The Story of the Inukshuk


The Inukshuk is an indelible icon of the North. Created originally as sign posts to the inuit to show where they had been, and to mark the best spots to fish!

Not of the Northwestern region, the Inukshuk has been adopted into our culture as a symbol of friendship, direction and guidance; inspired from the traditional purpose of wayfinding. The original Google Map Icon.

>Read about the Inukshuk:

Some great links and stories:

An RCMP officer watches an Inuit family build the Northern landmark, a sign of human activity on the vast arctic landscape (1931).

During their summer hunts, Inuit families sometimes built stone piles, often in the shape of humans with outstretched arms. The Inuit call these sculptures "inukshuks." They marked good fishing sites, provided shelter from the wind, and sometimes offered a place for hunters to ambush caribou. On the wild arctic landscape they are often the only sign that humans have passed through, a symbol of the traditional Inuit way of life.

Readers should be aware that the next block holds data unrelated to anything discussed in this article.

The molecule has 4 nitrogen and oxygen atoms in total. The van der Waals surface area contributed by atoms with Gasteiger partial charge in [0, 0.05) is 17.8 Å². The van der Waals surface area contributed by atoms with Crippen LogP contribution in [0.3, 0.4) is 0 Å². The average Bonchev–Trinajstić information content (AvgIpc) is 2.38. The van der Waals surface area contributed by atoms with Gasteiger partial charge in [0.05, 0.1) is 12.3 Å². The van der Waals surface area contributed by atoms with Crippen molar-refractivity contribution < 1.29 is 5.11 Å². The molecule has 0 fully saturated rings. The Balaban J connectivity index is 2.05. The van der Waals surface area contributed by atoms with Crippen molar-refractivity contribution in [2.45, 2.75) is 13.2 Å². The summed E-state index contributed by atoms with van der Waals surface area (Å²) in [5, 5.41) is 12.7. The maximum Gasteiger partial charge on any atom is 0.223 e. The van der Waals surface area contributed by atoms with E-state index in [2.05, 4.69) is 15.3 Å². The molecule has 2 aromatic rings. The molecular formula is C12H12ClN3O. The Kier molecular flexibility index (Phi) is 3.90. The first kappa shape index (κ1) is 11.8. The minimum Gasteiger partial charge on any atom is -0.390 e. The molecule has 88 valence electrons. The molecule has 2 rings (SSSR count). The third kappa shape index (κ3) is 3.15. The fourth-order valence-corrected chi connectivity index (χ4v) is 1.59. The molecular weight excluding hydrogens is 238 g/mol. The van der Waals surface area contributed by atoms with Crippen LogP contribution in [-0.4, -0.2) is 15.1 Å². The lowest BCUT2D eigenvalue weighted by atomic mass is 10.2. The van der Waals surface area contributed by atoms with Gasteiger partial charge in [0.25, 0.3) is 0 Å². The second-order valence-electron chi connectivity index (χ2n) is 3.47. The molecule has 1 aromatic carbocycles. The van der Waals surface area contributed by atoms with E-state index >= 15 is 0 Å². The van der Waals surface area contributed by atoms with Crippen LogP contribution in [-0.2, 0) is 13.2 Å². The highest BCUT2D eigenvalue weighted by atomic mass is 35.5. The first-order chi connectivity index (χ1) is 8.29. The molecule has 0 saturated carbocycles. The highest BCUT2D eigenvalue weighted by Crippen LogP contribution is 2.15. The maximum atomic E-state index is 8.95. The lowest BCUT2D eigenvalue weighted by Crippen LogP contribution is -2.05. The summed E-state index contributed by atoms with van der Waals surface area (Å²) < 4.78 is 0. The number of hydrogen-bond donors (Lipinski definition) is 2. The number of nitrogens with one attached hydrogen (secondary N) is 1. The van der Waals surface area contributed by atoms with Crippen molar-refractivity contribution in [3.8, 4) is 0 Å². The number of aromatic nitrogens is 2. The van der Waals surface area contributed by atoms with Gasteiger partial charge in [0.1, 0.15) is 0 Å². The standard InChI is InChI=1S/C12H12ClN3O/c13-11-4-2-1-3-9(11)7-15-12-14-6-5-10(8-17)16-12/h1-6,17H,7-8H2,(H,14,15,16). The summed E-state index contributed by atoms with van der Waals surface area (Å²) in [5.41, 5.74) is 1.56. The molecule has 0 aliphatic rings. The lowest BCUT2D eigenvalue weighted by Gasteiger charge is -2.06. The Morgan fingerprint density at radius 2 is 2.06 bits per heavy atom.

Inuksuk (Inukshuk)

Inuksuk (also spelled inukshuk, plural inuksuit) is a figure made of piled stones or boulders constructed to communicate with humans throughout the Arctic.